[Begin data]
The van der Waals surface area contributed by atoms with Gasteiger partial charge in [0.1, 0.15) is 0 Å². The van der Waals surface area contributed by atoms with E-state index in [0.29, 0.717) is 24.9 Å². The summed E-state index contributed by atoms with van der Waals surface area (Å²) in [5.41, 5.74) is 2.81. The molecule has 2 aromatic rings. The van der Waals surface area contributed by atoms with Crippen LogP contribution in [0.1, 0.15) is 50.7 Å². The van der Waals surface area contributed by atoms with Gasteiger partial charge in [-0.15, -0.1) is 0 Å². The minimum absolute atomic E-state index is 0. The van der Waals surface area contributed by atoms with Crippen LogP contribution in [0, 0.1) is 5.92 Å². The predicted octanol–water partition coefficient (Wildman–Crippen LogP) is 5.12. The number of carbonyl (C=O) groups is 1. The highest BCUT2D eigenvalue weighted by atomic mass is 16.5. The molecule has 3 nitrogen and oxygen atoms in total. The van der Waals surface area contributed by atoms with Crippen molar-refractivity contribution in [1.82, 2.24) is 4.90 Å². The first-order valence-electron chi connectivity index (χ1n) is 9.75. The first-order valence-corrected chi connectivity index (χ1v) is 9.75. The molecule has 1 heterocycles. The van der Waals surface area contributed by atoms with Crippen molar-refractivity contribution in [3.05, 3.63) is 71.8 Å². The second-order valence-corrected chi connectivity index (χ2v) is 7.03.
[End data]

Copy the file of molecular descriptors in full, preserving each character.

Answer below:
The van der Waals surface area contributed by atoms with Gasteiger partial charge in [0.1, 0.15) is 0 Å². The van der Waals surface area contributed by atoms with E-state index in [0.29, 0.717) is 24.9 Å². The summed E-state index contributed by atoms with van der Waals surface area (Å²) in [5.41, 5.74) is 2.81. The molecule has 2 aromatic rings. The van der Waals surface area contributed by atoms with Crippen LogP contribution in [0.1, 0.15) is 50.7 Å². The van der Waals surface area contributed by atoms with Gasteiger partial charge in [-0.15, -0.1) is 0 Å². The minimum absolute atomic E-state index is 0. The van der Waals surface area contributed by atoms with Crippen LogP contribution in [0, 0.1) is 5.92 Å². The predicted octanol–water partition coefficient (Wildman–Crippen LogP) is 5.12. The number of carbonyl (C=O) groups is 1. The highest BCUT2D eigenvalue weighted by atomic mass is 16.5. The molecule has 3 nitrogen and oxygen atoms in total. The van der Waals surface area contributed by atoms with Crippen molar-refractivity contribution in [1.82, 2.24) is 4.90 Å². The first-order valence-electron chi connectivity index (χ1n) is 9.75. The first-order valence-corrected chi connectivity index (χ1v) is 9.75. The molecule has 1 heterocycles. The van der Waals surface area contributed by atoms with Crippen molar-refractivity contribution in [3.05, 3.63) is 71.8 Å². The second-order valence-corrected chi connectivity index (χ2v) is 7.03.